habitual residence during the eleven months he lived there.
The Ponath decision is more persuasive than the Roszkowski decision and is closer to the facts of this case. Mrs. Feder's testimony regarding her extreme reluctance to move herself and her son to Australia is credible and consistent with her actions. Faced with a choice between abruptly ending her marriage and remaining in an unfurnished home with no visible means of support for herself and her son or following her husband to Australia in a last attempt to keep her family together, Mrs. Feder moved to Australia. Her move was on a temporary, trial basis only. Unlike her husband, she refused to surrender her Pennsylvania driver's license and took no steps herself to become a permanent resident of Australia. Because her marriage worsened rather than improved in Australia, she never developed a settled purpose to remain. In fact, in less than six months she decided that her marriage could not be saved. With this decision, she ended her trial period in Australia and returned with Evan to the United States, where they are both citizens. She travelled back to Pennsylvania with her son because that was and is their home, where Evan spent the vast majority of his life, and where their family and friends are located.
Mr. Feder argues that Evan himself was habitually resident in Australia because he attended an Australian pre-school a few days each week and had made some friends there. While this court must, of course, decide the habitual residence of the child, a child of four years cannot decide for himself or herself where that habitual residence will be. Such a child does not think about the subject and takes no voluntary or purposeful actions in this regard. Of necessity, we must evaluate the objectives and actions of the parents. As the Ponath court similarly explained, "the desires and actions of the parents cannot be ignored" in making a determination in such a case. 829 F. Supp. at 367. Evan's father and mother viewed Australia differently during the short time they were there. Mr. Feder may have considered and even established Australia as his habitual residence by June of 1994 despite his history of frequent relocation, but Mrs. Feder assuredly did not. Significantly, she and Evan spent less than six months in Australia before they left. Under the circumstances here, Mr. Feder has not proven that Evan's habitual residence in the United States as of January 8, 1994 had changed to Australia by the time Mrs. Feder refused to return him from Pennsylvania in the summer of 1994.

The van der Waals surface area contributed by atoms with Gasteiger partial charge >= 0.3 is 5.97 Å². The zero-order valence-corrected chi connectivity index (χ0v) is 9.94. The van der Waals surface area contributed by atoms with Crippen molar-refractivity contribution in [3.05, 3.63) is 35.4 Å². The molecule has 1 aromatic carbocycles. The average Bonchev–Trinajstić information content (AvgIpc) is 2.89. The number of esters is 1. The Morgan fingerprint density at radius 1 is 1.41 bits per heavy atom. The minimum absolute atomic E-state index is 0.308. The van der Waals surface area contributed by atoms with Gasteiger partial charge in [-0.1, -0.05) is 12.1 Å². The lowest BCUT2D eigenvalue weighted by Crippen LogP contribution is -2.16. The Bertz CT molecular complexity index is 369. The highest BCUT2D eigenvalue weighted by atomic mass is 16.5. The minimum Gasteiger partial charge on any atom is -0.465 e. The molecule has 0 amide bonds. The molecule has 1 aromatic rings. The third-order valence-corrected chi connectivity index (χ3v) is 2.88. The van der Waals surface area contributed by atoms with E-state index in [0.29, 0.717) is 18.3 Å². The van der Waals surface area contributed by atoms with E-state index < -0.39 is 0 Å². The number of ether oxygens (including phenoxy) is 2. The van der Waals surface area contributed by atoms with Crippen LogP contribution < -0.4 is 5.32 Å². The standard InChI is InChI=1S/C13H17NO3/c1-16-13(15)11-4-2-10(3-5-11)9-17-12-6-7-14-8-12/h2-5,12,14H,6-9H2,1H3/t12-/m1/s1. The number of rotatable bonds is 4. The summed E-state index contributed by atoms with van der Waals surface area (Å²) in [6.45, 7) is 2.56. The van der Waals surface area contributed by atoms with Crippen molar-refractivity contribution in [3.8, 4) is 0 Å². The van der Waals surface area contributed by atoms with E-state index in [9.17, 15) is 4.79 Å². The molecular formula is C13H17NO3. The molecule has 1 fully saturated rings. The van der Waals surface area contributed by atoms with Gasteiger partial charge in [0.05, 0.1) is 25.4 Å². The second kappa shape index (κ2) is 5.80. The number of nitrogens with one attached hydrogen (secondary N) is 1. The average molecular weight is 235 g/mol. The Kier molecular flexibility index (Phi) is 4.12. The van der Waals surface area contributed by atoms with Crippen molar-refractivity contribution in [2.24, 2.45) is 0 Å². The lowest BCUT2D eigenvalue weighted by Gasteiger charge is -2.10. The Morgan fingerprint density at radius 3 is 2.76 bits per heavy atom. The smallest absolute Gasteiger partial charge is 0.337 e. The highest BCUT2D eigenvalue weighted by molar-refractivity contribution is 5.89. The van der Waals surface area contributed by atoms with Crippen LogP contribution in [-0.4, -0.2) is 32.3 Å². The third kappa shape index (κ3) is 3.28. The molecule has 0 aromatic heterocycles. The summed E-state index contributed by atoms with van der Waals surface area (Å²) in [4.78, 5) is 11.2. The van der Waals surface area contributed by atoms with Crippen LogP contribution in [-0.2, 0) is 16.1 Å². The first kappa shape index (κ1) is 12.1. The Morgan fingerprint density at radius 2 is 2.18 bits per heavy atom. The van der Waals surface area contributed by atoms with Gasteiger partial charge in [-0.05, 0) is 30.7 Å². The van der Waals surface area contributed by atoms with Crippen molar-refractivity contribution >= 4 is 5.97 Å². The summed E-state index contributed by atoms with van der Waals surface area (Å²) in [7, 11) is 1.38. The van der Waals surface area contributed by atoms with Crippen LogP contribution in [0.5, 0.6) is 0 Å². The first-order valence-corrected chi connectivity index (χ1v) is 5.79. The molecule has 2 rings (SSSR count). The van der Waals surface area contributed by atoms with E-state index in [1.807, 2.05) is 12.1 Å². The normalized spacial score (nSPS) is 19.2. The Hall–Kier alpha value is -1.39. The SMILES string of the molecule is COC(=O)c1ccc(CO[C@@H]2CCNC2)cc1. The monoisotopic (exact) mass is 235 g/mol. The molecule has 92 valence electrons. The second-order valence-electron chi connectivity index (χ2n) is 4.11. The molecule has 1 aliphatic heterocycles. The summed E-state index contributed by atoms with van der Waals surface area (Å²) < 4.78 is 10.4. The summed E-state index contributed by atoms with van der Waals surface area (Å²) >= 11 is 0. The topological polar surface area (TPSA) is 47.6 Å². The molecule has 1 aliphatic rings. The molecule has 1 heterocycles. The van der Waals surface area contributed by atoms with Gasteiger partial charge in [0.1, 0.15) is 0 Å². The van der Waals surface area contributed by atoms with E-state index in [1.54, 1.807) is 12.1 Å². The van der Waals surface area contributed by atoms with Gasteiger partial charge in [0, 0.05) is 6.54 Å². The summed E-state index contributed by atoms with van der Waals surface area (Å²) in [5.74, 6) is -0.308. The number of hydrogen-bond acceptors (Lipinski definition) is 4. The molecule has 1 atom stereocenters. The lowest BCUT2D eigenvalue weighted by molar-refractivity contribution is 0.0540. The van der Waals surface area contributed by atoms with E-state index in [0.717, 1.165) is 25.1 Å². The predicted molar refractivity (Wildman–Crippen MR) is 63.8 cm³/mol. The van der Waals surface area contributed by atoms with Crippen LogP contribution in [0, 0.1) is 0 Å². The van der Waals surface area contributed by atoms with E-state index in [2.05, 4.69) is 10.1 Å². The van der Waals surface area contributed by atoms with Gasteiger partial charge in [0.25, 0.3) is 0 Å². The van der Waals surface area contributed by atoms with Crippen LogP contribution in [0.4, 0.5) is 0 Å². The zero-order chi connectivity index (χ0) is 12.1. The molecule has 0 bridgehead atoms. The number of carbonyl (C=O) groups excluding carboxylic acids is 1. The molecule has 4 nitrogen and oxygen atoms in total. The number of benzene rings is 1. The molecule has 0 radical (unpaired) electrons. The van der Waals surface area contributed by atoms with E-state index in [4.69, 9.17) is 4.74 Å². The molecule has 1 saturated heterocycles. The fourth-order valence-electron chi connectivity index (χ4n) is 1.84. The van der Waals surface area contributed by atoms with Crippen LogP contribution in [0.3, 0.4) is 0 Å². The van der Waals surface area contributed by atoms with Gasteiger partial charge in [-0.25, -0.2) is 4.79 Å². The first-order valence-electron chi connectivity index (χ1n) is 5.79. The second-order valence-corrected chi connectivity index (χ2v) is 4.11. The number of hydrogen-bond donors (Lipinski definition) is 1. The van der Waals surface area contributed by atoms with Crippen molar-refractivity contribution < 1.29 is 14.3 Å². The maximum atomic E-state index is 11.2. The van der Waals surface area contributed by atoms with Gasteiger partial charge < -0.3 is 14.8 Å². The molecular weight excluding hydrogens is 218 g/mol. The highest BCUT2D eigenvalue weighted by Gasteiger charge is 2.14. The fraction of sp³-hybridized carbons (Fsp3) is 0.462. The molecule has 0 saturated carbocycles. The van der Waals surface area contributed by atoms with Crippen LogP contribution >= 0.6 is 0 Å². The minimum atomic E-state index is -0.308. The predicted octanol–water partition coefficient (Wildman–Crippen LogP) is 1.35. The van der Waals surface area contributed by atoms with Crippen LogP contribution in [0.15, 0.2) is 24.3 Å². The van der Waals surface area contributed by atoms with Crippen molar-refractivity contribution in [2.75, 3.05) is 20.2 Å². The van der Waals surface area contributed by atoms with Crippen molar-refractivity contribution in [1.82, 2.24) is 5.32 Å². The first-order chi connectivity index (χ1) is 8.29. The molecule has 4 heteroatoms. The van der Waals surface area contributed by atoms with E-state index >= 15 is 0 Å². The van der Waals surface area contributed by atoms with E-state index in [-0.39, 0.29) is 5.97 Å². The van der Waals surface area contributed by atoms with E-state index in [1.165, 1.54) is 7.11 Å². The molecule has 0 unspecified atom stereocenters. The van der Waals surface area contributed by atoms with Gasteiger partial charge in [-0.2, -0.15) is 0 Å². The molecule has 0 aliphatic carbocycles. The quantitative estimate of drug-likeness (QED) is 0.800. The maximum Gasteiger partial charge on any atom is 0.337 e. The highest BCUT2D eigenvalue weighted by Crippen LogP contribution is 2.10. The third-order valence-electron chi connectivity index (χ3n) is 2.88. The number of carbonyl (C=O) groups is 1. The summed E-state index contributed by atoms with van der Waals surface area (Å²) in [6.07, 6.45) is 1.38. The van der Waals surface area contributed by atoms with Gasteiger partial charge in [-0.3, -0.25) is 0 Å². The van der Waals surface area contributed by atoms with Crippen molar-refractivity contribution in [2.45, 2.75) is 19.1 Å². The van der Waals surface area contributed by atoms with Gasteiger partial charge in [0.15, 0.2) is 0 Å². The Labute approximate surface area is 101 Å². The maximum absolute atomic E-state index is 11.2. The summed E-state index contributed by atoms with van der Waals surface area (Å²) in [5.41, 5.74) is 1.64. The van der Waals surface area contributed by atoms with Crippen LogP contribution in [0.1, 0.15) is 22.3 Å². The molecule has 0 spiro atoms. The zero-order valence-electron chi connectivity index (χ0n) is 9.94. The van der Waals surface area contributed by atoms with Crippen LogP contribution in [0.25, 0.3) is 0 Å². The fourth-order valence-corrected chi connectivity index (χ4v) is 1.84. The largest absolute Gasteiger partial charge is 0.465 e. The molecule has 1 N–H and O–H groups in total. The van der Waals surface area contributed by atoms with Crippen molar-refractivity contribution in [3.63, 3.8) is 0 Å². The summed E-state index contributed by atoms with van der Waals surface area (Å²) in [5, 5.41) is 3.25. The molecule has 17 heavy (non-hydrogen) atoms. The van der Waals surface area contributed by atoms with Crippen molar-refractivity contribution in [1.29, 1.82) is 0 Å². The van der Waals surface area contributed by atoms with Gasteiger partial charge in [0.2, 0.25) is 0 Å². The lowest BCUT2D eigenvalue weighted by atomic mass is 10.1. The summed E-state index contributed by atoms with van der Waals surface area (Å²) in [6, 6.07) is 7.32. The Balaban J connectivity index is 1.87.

Even if Mr. Feder had established that Evan was habitually resident in Australia, that would not end the analysis. The Hague Convention does not require a court to return a child if the respondent demonstrates by clear and convincing evidence that "there is a grave risk that [the child's] return would expose the child to physical or psychological harm or otherwise place the child in an intolerable situation." Hague Convention, Article 13(b). This court heard evidence regarding this subject at the October 14, 1994 hearing. In light of its decision regarding Evan's habitual residence, the court need not resolve this question.
This court finds and concludes that the habitual residence of Charles Evan Feder is in the United States of America and that his mother has not wrongfully retained him here. The petition of Edward Feder to have the child returned to the Commonwealth of Australia is denied.
AND NOW, this 31st day of October, 1994, based on the foregoing findings of fact and conclusions of law, it is hereby ORDERED that the petition of Edward M. Feder pursuant to the Hague Convention to compel the return of Charles Evan Feder to Australia is DENIED.
Judgment is entered in favor of the respondent, Melissa Ann Evans-Feder, and against the petitioner, Edward M. Feder.
BY THE COURT: arvey Bartle III J.